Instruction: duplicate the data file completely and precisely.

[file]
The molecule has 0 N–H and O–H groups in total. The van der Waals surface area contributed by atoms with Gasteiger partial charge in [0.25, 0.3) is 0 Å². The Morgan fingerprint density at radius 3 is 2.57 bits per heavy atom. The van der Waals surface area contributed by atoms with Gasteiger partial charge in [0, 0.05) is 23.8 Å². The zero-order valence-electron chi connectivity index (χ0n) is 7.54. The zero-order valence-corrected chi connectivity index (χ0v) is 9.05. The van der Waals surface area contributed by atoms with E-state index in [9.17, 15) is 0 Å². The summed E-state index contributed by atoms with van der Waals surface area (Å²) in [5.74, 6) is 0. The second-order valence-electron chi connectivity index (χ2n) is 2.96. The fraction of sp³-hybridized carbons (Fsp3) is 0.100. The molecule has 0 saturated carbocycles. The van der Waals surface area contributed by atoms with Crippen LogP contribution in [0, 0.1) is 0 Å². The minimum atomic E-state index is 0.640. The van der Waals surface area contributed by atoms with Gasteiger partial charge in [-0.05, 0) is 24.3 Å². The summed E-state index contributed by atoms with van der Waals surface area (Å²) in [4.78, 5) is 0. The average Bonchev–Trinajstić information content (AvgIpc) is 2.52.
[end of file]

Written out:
The molecule has 0 N–H and O–H groups in total. The van der Waals surface area contributed by atoms with Gasteiger partial charge in [0.25, 0.3) is 0 Å². The Morgan fingerprint density at radius 3 is 2.57 bits per heavy atom. The van der Waals surface area contributed by atoms with Gasteiger partial charge in [0, 0.05) is 23.8 Å². The zero-order valence-electron chi connectivity index (χ0n) is 7.54. The zero-order valence-corrected chi connectivity index (χ0v) is 9.05. The van der Waals surface area contributed by atoms with E-state index in [9.17, 15) is 0 Å². The summed E-state index contributed by atoms with van der Waals surface area (Å²) in [5.74, 6) is 0. The second-order valence-electron chi connectivity index (χ2n) is 2.96. The fraction of sp³-hybridized carbons (Fsp3) is 0.100. The molecule has 0 saturated carbocycles. The van der Waals surface area contributed by atoms with Crippen LogP contribution in [0, 0.1) is 0 Å². The minimum atomic E-state index is 0.640. The van der Waals surface area contributed by atoms with Gasteiger partial charge in [-0.05, 0) is 24.3 Å². The summed E-state index contributed by atoms with van der Waals surface area (Å²) in [4.78, 5) is 0. The average Bonchev–Trinajstić information content (AvgIpc) is 2.52.